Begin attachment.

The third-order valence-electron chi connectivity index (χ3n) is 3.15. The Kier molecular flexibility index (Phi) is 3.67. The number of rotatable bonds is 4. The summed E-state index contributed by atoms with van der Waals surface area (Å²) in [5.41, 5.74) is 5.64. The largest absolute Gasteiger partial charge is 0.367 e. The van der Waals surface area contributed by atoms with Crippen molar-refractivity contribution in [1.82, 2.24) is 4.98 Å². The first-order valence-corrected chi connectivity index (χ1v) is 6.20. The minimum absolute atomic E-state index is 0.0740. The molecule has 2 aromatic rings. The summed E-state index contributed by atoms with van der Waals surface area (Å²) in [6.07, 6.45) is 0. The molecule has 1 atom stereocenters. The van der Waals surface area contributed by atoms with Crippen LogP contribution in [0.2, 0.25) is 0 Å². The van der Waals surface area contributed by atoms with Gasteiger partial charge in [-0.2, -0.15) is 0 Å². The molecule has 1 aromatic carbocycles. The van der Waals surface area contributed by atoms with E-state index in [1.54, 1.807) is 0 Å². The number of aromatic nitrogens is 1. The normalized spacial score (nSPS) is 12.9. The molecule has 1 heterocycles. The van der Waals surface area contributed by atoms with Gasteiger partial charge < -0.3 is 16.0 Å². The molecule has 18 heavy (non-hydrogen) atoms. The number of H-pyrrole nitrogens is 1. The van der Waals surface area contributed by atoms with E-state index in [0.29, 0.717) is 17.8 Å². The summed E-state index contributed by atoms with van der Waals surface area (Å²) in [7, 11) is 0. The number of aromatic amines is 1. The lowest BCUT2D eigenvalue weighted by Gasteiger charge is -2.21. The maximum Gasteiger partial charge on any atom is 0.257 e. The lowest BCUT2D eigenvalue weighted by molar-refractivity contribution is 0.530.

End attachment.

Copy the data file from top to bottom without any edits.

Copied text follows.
The third-order valence-electron chi connectivity index (χ3n) is 3.15. The Kier molecular flexibility index (Phi) is 3.67. The number of rotatable bonds is 4. The summed E-state index contributed by atoms with van der Waals surface area (Å²) in [5.41, 5.74) is 5.64. The largest absolute Gasteiger partial charge is 0.367 e. The van der Waals surface area contributed by atoms with Crippen molar-refractivity contribution in [1.82, 2.24) is 4.98 Å². The first-order valence-corrected chi connectivity index (χ1v) is 6.20. The minimum absolute atomic E-state index is 0.0740. The molecule has 2 aromatic rings. The summed E-state index contributed by atoms with van der Waals surface area (Å²) in [6.07, 6.45) is 0. The molecule has 1 atom stereocenters. The van der Waals surface area contributed by atoms with Crippen LogP contribution in [0.2, 0.25) is 0 Å². The van der Waals surface area contributed by atoms with Gasteiger partial charge in [-0.2, -0.15) is 0 Å². The molecule has 1 aromatic carbocycles. The van der Waals surface area contributed by atoms with E-state index in [1.54, 1.807) is 0 Å². The number of aromatic nitrogens is 1. The normalized spacial score (nSPS) is 12.9. The molecule has 1 heterocycles. The van der Waals surface area contributed by atoms with Gasteiger partial charge < -0.3 is 16.0 Å². The molecule has 18 heavy (non-hydrogen) atoms. The number of H-pyrrole nitrogens is 1. The van der Waals surface area contributed by atoms with E-state index in [0.29, 0.717) is 17.8 Å². The summed E-state index contributed by atoms with van der Waals surface area (Å²) in [7, 11) is 0. The number of aromatic amines is 1. The lowest BCUT2D eigenvalue weighted by Gasteiger charge is -2.21. The maximum Gasteiger partial charge on any atom is 0.257 e. The lowest BCUT2D eigenvalue weighted by molar-refractivity contribution is 0.530.